The New Arcadia/Chapter 27

From Wikisource
Jump to navigation Jump to search

CHAPTER XXVII.

THE DOCTOR'S DEPARTURE.

"Work, love, and wrestle on,
Loving God best;
Then when thy work is done,
Lie down and rest."

"Through sunless cities, and the weary haunts
Of smoke-grimed labour, and foul revelry,
My flagging wing has swept."—The Saint's Tragedy.

Panting, the Mimosa lay beside the wharf. The villagers, who had a half-holiday to see the doctor off, were congregated on the jetty to receive a last handshake from their benefactor. Women were crying, men lamenting, and discussing "how things would go without him."

"He looks bad," said one, a calculating creature. "I suppose it's all right with us, if anything happens him."

"God help us then!" replied the other, fervently.

"The property's settled, ain't it?" asked the first speaker with concern.

"Property, property, property, that's what I hears 'em say, rich and poor alike," replied his companion, with feeling. "You heard him tell he was leavin' all to us. What 'ud be the good of that," continued the good soul, "if anything happened him? I'd see no light lying across Mimosa Vale, and the missus and the children 'ud break their hearts."

"Tut, man, no one can live for ever. He's a good sort, maybe. But he's only done his duty. What are the big 'uns for, but to look a'ter we? I don't feel under no obligation to no man. I works hard, I know, for all I gets."

"And when had you such a show of scooping the profits, Jack Tomkins?" replied honest Sam Smith. "It's coz the likes of you has no gratitude nor manly feelin', and allers thinks of your own belly and your own skin, that more doen't do like the doctor. 'T any rate most on the fellows feels that all their hearts is stowed away, with the butter and cheese, in the ship what carries our boss."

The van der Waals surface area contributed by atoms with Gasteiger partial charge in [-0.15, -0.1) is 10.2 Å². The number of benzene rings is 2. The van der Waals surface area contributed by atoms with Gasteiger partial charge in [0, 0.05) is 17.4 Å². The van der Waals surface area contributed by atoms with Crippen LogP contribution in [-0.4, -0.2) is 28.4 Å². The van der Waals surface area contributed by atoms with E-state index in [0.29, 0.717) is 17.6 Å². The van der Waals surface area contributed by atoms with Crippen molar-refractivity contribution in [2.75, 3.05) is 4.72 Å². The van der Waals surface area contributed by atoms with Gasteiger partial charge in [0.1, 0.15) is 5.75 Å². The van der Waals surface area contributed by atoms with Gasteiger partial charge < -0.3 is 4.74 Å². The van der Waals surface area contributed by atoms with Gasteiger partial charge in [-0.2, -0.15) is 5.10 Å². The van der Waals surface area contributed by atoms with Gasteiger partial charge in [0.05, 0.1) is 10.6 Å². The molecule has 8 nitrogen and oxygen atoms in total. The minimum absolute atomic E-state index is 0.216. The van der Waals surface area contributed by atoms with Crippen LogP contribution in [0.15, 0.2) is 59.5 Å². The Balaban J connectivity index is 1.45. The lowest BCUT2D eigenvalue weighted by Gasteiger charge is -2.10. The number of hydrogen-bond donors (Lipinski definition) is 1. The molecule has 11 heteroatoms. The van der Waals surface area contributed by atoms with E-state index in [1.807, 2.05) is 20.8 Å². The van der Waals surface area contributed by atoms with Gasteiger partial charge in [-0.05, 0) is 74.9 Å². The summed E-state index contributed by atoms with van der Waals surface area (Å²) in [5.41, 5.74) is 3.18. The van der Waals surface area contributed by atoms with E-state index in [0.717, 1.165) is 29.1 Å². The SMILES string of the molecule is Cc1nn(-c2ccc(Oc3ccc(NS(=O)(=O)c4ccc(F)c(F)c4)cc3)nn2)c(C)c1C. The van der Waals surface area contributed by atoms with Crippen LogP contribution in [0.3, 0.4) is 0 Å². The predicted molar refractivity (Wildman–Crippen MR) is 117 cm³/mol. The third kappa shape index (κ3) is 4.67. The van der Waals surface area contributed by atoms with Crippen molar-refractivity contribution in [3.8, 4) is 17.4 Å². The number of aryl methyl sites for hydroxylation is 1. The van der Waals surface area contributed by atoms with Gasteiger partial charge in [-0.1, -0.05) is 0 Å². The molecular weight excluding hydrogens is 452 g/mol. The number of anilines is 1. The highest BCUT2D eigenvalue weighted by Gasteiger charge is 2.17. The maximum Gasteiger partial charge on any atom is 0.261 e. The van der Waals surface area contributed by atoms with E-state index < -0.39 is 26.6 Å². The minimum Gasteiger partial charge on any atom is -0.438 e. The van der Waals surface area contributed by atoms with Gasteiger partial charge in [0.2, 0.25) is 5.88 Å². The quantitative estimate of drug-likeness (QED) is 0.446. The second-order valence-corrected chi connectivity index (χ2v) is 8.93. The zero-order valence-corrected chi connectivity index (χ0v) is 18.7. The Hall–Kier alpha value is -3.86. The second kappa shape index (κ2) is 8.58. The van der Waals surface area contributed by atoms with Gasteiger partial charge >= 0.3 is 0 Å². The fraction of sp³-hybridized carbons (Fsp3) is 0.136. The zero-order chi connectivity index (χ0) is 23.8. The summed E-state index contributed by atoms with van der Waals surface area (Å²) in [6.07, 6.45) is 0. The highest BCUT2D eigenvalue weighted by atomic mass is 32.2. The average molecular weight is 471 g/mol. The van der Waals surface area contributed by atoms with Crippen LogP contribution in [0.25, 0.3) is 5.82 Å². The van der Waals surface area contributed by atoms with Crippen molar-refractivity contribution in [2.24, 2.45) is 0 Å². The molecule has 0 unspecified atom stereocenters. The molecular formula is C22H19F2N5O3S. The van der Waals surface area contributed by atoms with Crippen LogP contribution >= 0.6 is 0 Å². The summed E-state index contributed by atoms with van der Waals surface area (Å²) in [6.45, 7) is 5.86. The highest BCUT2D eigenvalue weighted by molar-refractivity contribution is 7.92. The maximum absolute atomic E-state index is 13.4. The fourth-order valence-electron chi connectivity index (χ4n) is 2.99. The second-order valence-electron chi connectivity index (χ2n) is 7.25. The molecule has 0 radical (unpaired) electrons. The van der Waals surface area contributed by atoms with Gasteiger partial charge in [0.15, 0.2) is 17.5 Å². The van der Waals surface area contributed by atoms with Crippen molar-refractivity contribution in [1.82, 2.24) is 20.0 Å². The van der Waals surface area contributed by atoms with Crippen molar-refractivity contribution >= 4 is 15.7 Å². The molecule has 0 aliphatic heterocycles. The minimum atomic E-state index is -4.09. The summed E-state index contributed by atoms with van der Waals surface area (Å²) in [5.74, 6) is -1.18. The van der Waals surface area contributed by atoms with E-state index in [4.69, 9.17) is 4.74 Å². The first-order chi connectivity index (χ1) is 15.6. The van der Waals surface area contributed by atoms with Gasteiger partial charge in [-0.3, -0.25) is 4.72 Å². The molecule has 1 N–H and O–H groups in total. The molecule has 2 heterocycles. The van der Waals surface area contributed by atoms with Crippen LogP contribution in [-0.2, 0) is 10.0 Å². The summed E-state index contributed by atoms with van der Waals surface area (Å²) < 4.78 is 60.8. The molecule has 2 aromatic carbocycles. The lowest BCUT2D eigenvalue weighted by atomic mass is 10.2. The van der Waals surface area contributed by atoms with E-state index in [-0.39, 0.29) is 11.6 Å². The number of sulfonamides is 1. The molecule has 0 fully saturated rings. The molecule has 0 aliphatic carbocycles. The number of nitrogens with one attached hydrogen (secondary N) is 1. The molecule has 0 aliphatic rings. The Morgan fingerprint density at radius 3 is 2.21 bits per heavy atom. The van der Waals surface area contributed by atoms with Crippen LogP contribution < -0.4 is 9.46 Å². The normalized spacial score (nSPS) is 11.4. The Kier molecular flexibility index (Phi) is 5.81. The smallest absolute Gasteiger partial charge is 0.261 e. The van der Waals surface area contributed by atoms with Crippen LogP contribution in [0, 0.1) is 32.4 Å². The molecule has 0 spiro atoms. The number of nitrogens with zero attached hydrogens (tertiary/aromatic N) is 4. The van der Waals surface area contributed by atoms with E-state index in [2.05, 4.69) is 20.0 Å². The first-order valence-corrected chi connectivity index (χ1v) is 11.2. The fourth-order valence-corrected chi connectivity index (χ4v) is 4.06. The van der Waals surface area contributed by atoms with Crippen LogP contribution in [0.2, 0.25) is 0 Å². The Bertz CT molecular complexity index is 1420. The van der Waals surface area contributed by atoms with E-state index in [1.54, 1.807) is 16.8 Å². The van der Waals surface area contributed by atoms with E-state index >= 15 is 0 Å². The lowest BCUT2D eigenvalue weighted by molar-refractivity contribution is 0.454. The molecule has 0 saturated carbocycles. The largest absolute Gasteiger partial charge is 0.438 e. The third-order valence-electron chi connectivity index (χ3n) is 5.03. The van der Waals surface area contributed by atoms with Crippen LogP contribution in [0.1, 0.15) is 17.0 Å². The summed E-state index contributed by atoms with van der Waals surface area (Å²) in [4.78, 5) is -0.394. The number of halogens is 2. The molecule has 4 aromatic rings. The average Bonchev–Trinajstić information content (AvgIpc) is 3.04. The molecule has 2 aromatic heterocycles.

The children marched on deck holding up flowers which they deposited on the taffrail beside the doctor. In a short while the floral offerings almost touched the spanker-boom. Many a little one clung to the good man's knees till forcibly led away weeping by elder brother or sister. Mrs. Sandbach begged the doctor to "find out" her brother, who, when she saw him last, twenty years before, was working for a tinker somewhere off Cheapside.

"I dare say you'll see him thereabout, doctor dear," she added, "and if you'd give him this bottle of herbs, and say as how I growed and dried them, I'l be so much obleeged to ye." The good creature moaned as she essayed, with some risk, to "walk the plank" with apron to her streaming eyes.

Another would never forget the doctor's kindness, if he would, as he was passing, hunt up his father, who used to tend pigs in the Isle of Skye.

Innumerable were the commissions to "all sorts and conditions of men," with which the doctor was entrusted.

"You've spoiled them," said his wife, clinging to his arm. "They think you only live for them. Mr. Elms," said Mrs. Courtenay, turning to him, "I charge you to bring my husband safe back. If anything befall him, I hold you responsible."

Pale and worn the man shrank from her imploring gaze. He was about to speak. By some chance his eyes met Malduke's, and he was silent.

"Thank you very much, I am able to look after myself," was the doctor's laughing reply. "I wish I could feel as easy about you and these simple children all."

"Larry, my boy," laying his hand affectionately on his son-in-law's arm, "you will, I know, be patient and long-suffering." The strong man's voice quivered.

"Governor, if necessary, I'll give my life for them—for your sake," was the reply.